Who and Where Is Your Audience?
by Scott Sheldon
Michael Jackson sold 655,000 copies of his CD in its first two days of release. By contrast, that same weekend, some of the 160 available seats were empty at a concert by folk legend Oscar Brand. I missed that concert because I was at the New England Regional Folk Alliance (NERFA) listening to some of the hundreds of very talented singer/songwriters who came there to try to find an audience. It all made me think that, as performers and presenters, we might do well to consider what the audience is for "folk" music, and how to reach that audience. Here are my personal thoughts. I'd love to hear yours.
First, a point about "Folk" Music. Although, since the Great Folk Scare of the 1960's, "folk" has become a general term for acoustic music, very few of us are "folk" performers, in the sense that we carry on the songs and stories of a musical tradition that predated us. Almost all of us are contemporary singer/songwriters who express our own vision and emotion through acoustic music. I say this because what follows is really about the market for singer songwriters, not about the market for folksingers. So, some quick thoughts on the market for singer/songwriter music.
1. It's a relatively small market. Consider that most movie houses, clubs, and certainly sporting events and live theater would consider an audience of 150 to be a bad night; for a singer/songwriter venue, it's a full house.
2. First Possible Reason: Singer/songwriter music is often not easy listening. We singer/songwriters tell stories and convey emotions, usually with nothing more than our words and a single instrument. (Annie Wenz described NERFA to me on the telephone as "an anthill where all the ants have guitars strapped to their backs." Great line!) To appreciate singer/songwriter music, an audience member has to be willing to "single-task": Concentrate single-mindedly on the lyrics and follow the message. Not an easy demand to make on folks who are used to being deluged with multi-track information and entertainment.
3. Second Possible Reason: Singer/songwriter music is perceived, often correctly, as a genre filled with intensely personal and poetic songwriting, in which the songs are intended more to give an outlet for the writer's emotions than to entertain, move, or educate the listener. This is not necessarily a bad thing...many of the great innovators of blues, jazz, and folk wrote in part as an emotional outlet rather than to be audience-friendly. But, when a singer songwriter's emotional expression is particularly personal or abstractly poetic, and an audience finds no "hook" to tie the lyrics to their own lives and feelings, they get no payoff for investing their attention, and will tune out.
4. One NERFA Observation: The greatest audience response at NERFA was for performers who were not of the "folk" genre at all. The three standing ovations (and all well-deserved) went to GrooveLily, a jazz/pop group; Da Vinci's Notebook, an a capella comedy troupe; and Sharon Katz and the Peace Train, a 'Graceland'-style South African band.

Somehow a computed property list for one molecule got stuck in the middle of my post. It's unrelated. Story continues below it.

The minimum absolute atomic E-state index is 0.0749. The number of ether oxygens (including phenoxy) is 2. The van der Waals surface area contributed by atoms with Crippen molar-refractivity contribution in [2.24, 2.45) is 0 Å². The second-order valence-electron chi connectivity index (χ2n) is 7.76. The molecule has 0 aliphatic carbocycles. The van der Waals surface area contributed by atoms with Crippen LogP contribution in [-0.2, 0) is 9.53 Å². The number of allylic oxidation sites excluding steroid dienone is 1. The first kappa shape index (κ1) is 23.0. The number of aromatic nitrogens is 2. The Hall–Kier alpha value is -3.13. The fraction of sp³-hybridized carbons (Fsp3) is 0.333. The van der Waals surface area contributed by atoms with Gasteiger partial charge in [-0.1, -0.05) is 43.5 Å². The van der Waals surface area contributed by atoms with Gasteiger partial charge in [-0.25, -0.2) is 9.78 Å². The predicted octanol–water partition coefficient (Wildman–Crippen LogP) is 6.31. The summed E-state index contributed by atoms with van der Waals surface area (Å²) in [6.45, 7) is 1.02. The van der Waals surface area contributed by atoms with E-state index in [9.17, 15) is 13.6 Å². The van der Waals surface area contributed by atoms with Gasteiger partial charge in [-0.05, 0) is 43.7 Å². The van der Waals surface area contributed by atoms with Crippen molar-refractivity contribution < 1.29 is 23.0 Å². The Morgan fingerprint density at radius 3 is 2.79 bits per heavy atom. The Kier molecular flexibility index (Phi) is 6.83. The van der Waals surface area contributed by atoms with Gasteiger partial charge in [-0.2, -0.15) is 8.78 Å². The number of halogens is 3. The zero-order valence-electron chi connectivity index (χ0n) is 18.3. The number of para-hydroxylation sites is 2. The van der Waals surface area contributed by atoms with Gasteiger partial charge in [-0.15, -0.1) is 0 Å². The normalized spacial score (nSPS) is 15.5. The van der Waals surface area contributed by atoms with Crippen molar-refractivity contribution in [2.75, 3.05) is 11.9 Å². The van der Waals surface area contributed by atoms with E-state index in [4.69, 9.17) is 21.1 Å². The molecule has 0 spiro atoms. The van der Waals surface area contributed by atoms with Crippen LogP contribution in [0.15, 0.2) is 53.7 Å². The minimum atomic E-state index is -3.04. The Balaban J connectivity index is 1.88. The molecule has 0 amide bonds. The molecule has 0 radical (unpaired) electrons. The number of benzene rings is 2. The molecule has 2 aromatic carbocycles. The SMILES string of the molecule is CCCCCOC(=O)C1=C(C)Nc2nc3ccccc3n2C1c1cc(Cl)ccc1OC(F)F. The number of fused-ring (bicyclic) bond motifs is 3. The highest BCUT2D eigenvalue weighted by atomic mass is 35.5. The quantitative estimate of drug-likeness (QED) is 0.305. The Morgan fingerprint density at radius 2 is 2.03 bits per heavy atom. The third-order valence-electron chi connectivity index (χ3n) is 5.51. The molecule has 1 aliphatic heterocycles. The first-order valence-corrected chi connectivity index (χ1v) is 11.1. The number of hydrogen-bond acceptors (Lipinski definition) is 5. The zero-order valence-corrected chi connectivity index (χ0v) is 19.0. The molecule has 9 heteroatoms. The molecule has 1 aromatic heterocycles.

5. Second NERFA Observation: Most of the hundreds of singer/songwriters at NERFA were very talented and made beautiful music, but at least one presenter walked away from NERFA commenting, "I couldn't tell one from the other." Now, that's not entirely true. Everybody remembered the wonderful Eric Schwartz for his wit and his energy. Everyone remembered Darryl Purpose for his charisma. Everyone remembered Suzanne Buirgy for her incredible open-hearted performance of "Lullaby." Which is exactly what I'm getting at.
6. An Historical Note: The idea of a singer/songwriter/performer is very new. Until the Elvis/Beatles days, the songwriter did the writing, and the singer did the singing. And, although in the heyday of rock and "folk," most popular performers wrote their own material, that pendulum is swinging away again in popular music, in the direction of divas, "boy bands," and a nostalgia for the old crooners like Tony Bennett. We can't close our eyes to that.
7. So, What's It All Mean To Us Singer/Songwriters?: Singer/songwriter music is not audience-friendly. It makes special demands of an audience that pop music does not. To reward an audience's attention, a singer/songwriter needs to offer something more than an invitation to share his or her experiences and feelings, set to music.
8. Like What?: A clever turn of phrase, meant to tickle the audience. An outright funny song or two. An outright tear-jerker or two. An entertaining story that "sells" the song in advance, so the audience is primed to listen to it. Some showmanship: That's why Christine Lavin brings a baton to twirl, and Cliff Eberhardt will do a polka number. Eye contact. Passion. I'm still a newbie presenter, and certainly not a household name as a performer, so I apologize if all of this is well-known in the folk community. But, from my short experience booking performers for a singer/songwriter house, I think it's worth saying again. Hope it's useful.
Scott Sheldon is a New Jersey based singer/songwriter.